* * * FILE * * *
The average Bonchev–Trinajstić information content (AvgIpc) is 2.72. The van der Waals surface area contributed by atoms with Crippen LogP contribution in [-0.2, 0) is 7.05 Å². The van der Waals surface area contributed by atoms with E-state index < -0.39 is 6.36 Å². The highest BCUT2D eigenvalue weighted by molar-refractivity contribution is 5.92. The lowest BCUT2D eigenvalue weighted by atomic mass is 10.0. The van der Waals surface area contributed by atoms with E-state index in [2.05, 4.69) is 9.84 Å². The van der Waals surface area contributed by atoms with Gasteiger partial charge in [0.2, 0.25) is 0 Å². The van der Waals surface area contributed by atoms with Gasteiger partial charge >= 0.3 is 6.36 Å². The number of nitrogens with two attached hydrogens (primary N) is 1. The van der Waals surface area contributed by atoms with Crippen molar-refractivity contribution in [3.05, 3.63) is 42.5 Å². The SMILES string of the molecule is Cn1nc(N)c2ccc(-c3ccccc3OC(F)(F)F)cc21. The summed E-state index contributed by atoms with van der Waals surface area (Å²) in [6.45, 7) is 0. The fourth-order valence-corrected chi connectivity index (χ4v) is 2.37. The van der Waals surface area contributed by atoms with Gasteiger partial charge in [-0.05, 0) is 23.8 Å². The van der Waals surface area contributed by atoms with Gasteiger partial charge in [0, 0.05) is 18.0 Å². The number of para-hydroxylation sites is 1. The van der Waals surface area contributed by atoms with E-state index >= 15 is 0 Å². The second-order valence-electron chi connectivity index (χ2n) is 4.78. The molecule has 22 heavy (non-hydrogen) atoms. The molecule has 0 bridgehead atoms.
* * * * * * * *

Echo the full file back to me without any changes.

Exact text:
The average Bonchev–Trinajstić information content (AvgIpc) is 2.72. The van der Waals surface area contributed by atoms with Crippen LogP contribution in [-0.2, 0) is 7.05 Å². The van der Waals surface area contributed by atoms with E-state index < -0.39 is 6.36 Å². The highest BCUT2D eigenvalue weighted by molar-refractivity contribution is 5.92. The lowest BCUT2D eigenvalue weighted by atomic mass is 10.0. The van der Waals surface area contributed by atoms with E-state index in [2.05, 4.69) is 9.84 Å². The van der Waals surface area contributed by atoms with Gasteiger partial charge in [0.2, 0.25) is 0 Å². The van der Waals surface area contributed by atoms with Gasteiger partial charge >= 0.3 is 6.36 Å². The number of nitrogens with two attached hydrogens (primary N) is 1. The van der Waals surface area contributed by atoms with Crippen molar-refractivity contribution in [3.05, 3.63) is 42.5 Å². The SMILES string of the molecule is Cn1nc(N)c2ccc(-c3ccccc3OC(F)(F)F)cc21. The summed E-state index contributed by atoms with van der Waals surface area (Å²) in [6.45, 7) is 0. The fourth-order valence-corrected chi connectivity index (χ4v) is 2.37. The van der Waals surface area contributed by atoms with Gasteiger partial charge in [-0.05, 0) is 23.8 Å². The van der Waals surface area contributed by atoms with Gasteiger partial charge in [0, 0.05) is 18.0 Å². The number of para-hydroxylation sites is 1. The van der Waals surface area contributed by atoms with E-state index >= 15 is 0 Å². The second-order valence-electron chi connectivity index (χ2n) is 4.78. The molecule has 22 heavy (non-hydrogen) atoms. The molecule has 0 bridgehead atoms.